About the presenters: Jaan Pill is an elementary school teacher in Mississauga, Canada. He is founder of the Stuttering Association of Toronto (1988), and a co-founder of the Canadian Association for People Who Stutter (1991) and the International Stuttering Association (1995).

Benny Ravid is a software engineer. He is the chair and founder of AMBI, the Israel Stuttering Association. He is also ISA board member, head of the webmaster group of the ISA website and webmaster of AMBI website.

Stefan Hoffmann, 33, joined the self-help movement in Cologne, Germany in 1991. He became an ISA board member in 1998, dealing mainly with outreach matters in Latin America and Asia. He is currently located in Beijing, China.

Mark Irwin - is a dentist in private practice in Adelaide Australia. He is a past president of the Australian Speak Easy Association (1995 -7) and has been a board member of the ISA since 1998. He currently serves as ISA chairman.

Martine De Vloed is an employee at a company in Ghent, Belgium. She is a co-founder and the past vice chair of the Belgian Stuttering Association, vzw BEST. She is also the past vice chair of the ISA (1998-2001) and is currently an ISA board member.

Mel Hoffman: Retired. Certified Public Accountant. Formerly director of taxes at Ampex Corporation. Member of the board of directors of the National Stuttering Association from 1983-1994, serving some of these years as either secretary or treasurer. Member of the ISA management committee, 1995-1998. Member of the ISA board of directors, 1998-2001, also serving as treasurer. Continuing as ISA treasurer until about December 31, 2001.

Thomas Krall is a teacher of mathematics, sports and music at a comprehensive school. He is currently on a sabbatical. Chair of a stuttering self-help group in Duesseldorf, Germany, 1989-1991. Chair of the German stuttering > association, 1992-1993. Member of ISA management committee,1995-1998. Chair of ISA board of directors, 1998-2001.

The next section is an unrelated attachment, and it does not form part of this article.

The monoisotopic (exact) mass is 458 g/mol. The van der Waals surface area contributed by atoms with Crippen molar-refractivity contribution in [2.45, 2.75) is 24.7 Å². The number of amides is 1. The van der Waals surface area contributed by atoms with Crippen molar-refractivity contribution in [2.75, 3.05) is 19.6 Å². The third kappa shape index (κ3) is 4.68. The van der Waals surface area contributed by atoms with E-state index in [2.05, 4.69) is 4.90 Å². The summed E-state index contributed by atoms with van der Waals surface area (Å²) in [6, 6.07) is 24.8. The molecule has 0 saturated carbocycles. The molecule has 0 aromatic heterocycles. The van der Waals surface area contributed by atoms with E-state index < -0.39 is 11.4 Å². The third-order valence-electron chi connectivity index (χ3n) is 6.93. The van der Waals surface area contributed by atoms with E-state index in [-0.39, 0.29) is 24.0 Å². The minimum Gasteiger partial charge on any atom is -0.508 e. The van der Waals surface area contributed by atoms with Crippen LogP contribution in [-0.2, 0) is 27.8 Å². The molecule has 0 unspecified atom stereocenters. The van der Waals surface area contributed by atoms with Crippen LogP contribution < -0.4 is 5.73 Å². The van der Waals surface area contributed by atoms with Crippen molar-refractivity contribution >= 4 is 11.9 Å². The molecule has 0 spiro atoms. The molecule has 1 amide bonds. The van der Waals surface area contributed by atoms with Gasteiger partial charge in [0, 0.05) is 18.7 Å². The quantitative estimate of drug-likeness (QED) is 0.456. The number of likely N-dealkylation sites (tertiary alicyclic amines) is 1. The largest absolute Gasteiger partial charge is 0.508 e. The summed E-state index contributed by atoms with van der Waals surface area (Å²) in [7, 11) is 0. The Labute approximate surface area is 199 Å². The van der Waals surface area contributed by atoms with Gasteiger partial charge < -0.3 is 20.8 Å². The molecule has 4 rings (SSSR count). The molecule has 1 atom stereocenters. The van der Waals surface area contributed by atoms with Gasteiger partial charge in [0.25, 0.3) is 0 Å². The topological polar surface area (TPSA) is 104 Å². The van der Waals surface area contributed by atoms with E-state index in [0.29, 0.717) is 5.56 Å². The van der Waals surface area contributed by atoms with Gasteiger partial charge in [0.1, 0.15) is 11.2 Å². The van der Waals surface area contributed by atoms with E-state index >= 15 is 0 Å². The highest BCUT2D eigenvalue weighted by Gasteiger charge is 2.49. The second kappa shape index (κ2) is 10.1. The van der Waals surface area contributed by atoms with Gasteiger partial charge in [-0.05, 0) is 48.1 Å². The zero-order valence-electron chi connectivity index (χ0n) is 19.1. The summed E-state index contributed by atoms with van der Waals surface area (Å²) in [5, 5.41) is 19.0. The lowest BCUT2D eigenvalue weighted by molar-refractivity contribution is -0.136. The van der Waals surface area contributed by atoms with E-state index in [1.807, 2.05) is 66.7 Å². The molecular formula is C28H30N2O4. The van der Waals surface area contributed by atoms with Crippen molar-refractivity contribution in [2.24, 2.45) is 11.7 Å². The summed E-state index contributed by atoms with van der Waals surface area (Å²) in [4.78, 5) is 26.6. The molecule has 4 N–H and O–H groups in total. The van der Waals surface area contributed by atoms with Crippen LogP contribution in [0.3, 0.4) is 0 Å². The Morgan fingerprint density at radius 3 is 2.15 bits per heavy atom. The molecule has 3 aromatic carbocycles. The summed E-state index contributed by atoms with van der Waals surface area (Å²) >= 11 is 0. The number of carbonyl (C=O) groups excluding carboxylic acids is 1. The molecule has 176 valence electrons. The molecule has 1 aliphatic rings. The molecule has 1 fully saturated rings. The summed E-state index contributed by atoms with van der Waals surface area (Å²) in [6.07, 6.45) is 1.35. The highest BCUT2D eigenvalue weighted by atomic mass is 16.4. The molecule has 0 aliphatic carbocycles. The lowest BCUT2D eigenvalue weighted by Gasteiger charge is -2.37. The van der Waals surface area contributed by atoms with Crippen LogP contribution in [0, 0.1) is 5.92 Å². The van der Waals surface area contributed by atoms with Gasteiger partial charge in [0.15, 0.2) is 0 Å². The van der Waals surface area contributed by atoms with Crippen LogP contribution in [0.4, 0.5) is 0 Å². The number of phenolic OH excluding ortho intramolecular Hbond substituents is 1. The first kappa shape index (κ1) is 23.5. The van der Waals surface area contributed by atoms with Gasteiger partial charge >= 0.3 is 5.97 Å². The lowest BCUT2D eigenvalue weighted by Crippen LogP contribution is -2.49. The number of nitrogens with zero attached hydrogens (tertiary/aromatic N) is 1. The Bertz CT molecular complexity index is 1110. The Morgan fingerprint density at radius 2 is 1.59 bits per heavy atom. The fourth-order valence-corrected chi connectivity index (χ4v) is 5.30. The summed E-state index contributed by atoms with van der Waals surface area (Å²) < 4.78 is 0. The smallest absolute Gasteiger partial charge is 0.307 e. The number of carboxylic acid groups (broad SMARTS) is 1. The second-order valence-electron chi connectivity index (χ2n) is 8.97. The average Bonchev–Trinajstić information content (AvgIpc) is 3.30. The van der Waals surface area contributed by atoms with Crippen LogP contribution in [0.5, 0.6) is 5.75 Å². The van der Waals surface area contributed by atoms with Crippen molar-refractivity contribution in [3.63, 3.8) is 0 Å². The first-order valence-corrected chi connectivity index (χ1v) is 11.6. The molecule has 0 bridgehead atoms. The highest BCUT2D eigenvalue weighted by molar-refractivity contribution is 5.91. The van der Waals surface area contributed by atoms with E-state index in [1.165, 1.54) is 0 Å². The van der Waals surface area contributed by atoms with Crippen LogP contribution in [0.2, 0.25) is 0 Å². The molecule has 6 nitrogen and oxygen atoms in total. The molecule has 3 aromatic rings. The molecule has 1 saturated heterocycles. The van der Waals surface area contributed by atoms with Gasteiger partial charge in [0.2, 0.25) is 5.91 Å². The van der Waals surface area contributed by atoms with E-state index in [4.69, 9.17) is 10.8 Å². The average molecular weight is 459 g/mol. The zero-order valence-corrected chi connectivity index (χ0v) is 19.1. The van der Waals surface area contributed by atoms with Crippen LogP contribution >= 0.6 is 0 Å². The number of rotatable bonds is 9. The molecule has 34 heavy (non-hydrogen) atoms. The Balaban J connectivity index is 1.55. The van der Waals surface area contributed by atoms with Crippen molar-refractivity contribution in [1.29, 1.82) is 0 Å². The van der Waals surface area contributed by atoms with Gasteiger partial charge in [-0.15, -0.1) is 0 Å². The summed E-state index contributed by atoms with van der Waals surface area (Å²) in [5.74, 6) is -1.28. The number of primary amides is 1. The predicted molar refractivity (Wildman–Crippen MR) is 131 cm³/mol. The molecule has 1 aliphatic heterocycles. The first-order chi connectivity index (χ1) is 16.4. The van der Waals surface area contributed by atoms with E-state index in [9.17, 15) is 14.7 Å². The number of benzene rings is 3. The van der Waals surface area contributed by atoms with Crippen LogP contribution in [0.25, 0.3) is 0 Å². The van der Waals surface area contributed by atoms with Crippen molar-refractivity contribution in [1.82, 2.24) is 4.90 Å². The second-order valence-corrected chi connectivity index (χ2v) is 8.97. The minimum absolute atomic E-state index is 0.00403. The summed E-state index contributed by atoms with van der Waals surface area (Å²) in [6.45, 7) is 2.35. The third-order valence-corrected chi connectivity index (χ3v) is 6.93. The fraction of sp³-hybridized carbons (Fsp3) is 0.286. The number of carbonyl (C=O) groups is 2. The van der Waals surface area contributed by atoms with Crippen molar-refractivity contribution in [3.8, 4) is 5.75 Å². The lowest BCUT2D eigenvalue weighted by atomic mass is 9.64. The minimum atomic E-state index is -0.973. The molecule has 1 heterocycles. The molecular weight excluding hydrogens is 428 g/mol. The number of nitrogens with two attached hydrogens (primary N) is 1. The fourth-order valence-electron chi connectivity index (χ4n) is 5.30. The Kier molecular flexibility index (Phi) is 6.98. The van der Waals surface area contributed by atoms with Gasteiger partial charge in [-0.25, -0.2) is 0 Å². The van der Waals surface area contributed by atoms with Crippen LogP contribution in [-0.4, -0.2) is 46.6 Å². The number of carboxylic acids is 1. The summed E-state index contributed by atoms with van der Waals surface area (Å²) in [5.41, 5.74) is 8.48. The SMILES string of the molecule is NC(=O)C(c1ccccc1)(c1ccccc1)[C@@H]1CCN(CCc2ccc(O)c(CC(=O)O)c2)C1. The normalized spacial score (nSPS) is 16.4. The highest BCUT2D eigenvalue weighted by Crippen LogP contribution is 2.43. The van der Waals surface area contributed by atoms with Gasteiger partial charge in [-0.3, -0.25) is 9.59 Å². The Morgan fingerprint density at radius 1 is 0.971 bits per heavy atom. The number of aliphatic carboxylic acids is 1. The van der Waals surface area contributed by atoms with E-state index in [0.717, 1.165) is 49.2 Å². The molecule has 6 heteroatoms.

You can post Questions/comments about the following paper to the authors before October 22, 2001.

This paper is also available In Hebrew.

International Stuttering Association

by Jaan Pill (Canada), jpill@interlog.com Benny Ravid (Israel), bravid@runbox.com Mark Irwin (Australia), mirwin@cobweb.com.au Stefan Hoffmann (China), sthoff160@gmx.net Martine De Vloed (Belgium), mart.devloed@belgacom.net Thomas Krall (Germany) ThomasKrall@compuserve.com and Mel Hoffman (California, USA) Melhoffman@aol.com


Founded in 1995, the International Stuttering Association (ISA) is a not-for-profit, international umbrella association made up primarily of national self-help associations for people who stutter. This association seeks to provide a means whereby the voices of people who stutter can be heard at the international level.

Representatives of several national self-help associations had talked about setting up such an organization at a meeting in San Francisco in 1992 at the Third World Congress of People Who Stutter. Previous World Congresses were held in Kyoto, Japan in 1986 and in Cologne, Germany in 1989.